I’m not buying the idea about the ring material accumulating onto Titan’s equatorial regions. I think this grossly overestimates the amount of material that may have been in the rings over the forseeable past. Furthermore, Titan orbits Saturn outside all of the rings.

  2. Catsceo says

    “The exact mechanisms behind the oblate shape are unclear.”

    Could Titan spinning on its axis have anything to do with it?

  3. star grazer says

    Catsceo- I am no way an expert on this, and did not research google about rotation period, I assume almost any low density large spinning moon or planet will have a oblate shape whether tiny or much like Saturn. I hope an expert will clarify this interesting feed.

  4. Kevin F. says

    More lakes at the poles makes sense – if its internal heat is being kept up by its rotation and Saturn’s tidal forces then the equator will be warmer and then possibly less likely to be cool enough for methane lakes, possibly.

  5. Excalibur says

    Titan has tidally locked rotation, so one revolution takes 15days 22 hours. That is low enough to not expect much flattening due to rotation.

    One intriguing possibility would be that Titan has accumulated considerable ring-material over the millenia, and that this material has ‘landed’ more on the equatorial regions and less on the polar regions. Large local differences gets evened out relatively quickly, small global differences (high equator low polar) can remain for along time.

  6. AlfaCentavra says

    “One intriguing possibility would be that Titan has accumulated considerable ring-material over the millenia, and that this material has ‘landed’ more on the equatorial regions and less on the polar regions. Large local differences gets evened out relatively quickly, small global differences (high equator low polar) can remain for along time.”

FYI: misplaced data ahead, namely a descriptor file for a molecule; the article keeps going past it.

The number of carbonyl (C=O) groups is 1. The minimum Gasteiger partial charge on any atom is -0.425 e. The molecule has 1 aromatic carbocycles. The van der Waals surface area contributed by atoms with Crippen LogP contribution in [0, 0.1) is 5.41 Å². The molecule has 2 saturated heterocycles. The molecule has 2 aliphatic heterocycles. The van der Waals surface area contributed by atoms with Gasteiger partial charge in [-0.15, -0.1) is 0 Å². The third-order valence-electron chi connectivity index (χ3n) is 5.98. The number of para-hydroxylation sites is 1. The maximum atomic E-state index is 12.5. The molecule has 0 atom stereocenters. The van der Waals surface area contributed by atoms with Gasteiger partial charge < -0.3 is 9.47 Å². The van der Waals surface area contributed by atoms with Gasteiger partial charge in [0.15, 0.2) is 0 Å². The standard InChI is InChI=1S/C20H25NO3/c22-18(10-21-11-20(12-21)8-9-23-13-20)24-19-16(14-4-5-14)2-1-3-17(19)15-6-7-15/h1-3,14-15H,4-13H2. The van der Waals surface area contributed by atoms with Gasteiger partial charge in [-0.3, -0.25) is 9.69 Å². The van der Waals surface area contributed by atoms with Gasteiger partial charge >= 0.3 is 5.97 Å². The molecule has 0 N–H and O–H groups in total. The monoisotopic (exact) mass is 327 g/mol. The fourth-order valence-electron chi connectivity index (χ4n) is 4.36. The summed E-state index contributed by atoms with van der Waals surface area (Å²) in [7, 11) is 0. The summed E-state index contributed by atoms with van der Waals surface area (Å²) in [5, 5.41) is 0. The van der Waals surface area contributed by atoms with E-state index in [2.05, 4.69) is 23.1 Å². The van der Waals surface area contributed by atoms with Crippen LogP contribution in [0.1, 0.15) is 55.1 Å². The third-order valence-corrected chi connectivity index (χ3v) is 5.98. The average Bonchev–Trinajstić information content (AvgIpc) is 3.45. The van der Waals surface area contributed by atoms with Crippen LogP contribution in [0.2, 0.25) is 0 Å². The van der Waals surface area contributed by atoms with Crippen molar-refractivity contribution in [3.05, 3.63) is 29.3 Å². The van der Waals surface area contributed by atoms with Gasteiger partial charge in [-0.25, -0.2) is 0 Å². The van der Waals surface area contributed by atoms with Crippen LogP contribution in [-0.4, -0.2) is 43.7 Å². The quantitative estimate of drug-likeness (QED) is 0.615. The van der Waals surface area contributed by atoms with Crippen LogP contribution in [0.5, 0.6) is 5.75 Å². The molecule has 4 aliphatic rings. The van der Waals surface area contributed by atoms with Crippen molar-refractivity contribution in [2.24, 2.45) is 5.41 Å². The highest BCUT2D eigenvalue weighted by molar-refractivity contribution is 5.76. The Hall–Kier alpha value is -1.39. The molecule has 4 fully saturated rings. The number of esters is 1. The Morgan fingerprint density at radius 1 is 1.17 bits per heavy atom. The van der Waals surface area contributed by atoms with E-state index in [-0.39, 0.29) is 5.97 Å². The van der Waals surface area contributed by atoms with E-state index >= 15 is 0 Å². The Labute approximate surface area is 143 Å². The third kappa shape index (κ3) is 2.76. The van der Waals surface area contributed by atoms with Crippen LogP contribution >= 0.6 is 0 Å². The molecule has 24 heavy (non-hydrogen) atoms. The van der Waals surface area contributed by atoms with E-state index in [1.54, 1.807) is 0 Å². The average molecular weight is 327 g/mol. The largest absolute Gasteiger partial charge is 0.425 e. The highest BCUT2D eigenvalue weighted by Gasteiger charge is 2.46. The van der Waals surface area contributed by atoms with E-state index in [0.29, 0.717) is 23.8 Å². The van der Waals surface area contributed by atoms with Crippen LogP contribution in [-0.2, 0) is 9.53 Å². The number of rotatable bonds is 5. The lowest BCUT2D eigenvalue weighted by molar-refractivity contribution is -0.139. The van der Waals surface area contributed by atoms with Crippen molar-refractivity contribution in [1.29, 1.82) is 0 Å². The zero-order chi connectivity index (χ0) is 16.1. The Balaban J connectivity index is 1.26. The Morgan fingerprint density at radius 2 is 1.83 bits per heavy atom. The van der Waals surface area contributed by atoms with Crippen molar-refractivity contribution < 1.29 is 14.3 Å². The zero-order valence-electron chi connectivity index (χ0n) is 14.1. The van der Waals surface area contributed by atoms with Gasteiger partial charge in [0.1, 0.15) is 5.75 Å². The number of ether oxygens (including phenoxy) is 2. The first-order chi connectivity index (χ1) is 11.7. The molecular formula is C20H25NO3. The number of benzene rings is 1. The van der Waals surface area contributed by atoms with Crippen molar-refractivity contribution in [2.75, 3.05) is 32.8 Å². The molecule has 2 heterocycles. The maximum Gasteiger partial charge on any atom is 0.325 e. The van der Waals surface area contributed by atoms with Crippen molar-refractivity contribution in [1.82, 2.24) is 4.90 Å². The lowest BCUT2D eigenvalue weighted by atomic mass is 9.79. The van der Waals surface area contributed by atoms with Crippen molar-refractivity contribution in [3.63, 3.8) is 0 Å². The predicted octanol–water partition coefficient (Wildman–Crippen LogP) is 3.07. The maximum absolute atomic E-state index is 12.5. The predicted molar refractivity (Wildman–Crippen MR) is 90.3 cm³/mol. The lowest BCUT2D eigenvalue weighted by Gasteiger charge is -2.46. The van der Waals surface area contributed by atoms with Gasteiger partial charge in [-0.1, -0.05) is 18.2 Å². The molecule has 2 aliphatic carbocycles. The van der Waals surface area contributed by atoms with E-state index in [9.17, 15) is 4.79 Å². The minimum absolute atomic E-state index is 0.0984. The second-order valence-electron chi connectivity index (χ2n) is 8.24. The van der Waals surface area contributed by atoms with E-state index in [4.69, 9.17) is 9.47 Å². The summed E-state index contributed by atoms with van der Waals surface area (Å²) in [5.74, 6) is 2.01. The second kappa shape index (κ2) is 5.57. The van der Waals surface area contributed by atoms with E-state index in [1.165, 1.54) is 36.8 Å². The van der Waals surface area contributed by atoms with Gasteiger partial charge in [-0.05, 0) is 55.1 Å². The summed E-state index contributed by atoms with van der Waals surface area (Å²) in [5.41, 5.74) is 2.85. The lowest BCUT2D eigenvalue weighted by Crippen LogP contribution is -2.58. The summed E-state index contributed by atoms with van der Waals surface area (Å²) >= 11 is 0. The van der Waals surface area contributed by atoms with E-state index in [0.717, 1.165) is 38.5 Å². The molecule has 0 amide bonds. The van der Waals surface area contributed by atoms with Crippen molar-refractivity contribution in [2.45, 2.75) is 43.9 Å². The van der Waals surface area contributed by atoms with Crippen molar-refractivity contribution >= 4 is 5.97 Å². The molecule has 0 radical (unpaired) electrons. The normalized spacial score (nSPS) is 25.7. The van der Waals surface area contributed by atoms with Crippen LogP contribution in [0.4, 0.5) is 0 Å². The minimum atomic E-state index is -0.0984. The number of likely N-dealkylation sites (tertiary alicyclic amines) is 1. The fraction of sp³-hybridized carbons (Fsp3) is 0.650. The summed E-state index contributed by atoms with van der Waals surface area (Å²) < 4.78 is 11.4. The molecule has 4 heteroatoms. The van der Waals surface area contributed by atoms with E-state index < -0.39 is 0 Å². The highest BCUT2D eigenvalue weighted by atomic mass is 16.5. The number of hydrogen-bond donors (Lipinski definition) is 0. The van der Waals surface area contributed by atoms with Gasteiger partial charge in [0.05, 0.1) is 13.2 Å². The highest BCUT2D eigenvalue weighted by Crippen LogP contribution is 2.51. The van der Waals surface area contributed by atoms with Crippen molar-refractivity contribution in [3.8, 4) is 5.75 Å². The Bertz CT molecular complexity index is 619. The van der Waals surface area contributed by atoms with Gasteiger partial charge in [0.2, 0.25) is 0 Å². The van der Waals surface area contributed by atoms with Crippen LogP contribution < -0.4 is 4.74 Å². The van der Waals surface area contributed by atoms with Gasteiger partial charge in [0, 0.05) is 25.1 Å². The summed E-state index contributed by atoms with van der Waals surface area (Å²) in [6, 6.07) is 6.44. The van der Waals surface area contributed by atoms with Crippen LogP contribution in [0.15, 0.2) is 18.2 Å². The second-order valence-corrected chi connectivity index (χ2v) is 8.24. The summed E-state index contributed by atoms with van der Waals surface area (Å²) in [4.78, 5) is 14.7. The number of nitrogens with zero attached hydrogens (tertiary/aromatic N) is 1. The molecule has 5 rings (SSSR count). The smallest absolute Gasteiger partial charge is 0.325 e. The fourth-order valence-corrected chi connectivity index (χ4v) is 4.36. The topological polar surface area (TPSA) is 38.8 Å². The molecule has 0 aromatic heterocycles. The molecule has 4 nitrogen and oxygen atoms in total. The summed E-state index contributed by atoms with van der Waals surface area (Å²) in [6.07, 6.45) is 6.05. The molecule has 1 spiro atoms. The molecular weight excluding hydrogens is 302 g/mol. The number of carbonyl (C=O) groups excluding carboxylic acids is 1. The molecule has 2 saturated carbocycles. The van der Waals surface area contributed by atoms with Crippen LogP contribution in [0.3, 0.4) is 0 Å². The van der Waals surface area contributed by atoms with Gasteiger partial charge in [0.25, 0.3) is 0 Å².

Good idea! ? ? ? ? ? ?

  7. AlfaCentavra says

    “One intriguing possibility would be that Titan has accumulated considerable ring-material over the millenia, and that this material has ‘landed’ more on the equatorial regions and less on the polar regions. Large local differences gets evened out relatively quickly, small global differences (high equator low polar) can remain for along time.”

    Good idea! ? ? ? ? ? ?

  8. AlfaCentavra says

    “One intriguing possibility would be that Titan has accumulated considerable ring-material over the millenia, and that this material has ‘landed’ more on the equatorial regions and less on the polar regions. Large local differences gets evened out relatively quickly, small global differences (high equator low polar) can remain for along time.”

    Good idea!

  9. Jon Hanford says

    Titan’s orbit is slightly inclined to the plane of Saturn’s rings. This greatly decreases the opportunity for Titan to grab some stray material from the ring system.

  10. Olaf says

    It could also be the opposite, the poles beeing warmer and has more liquid loses more material in space.

  11. Kevin F. says

    Furthermore, Titan orbits Saturn outside all of the rings.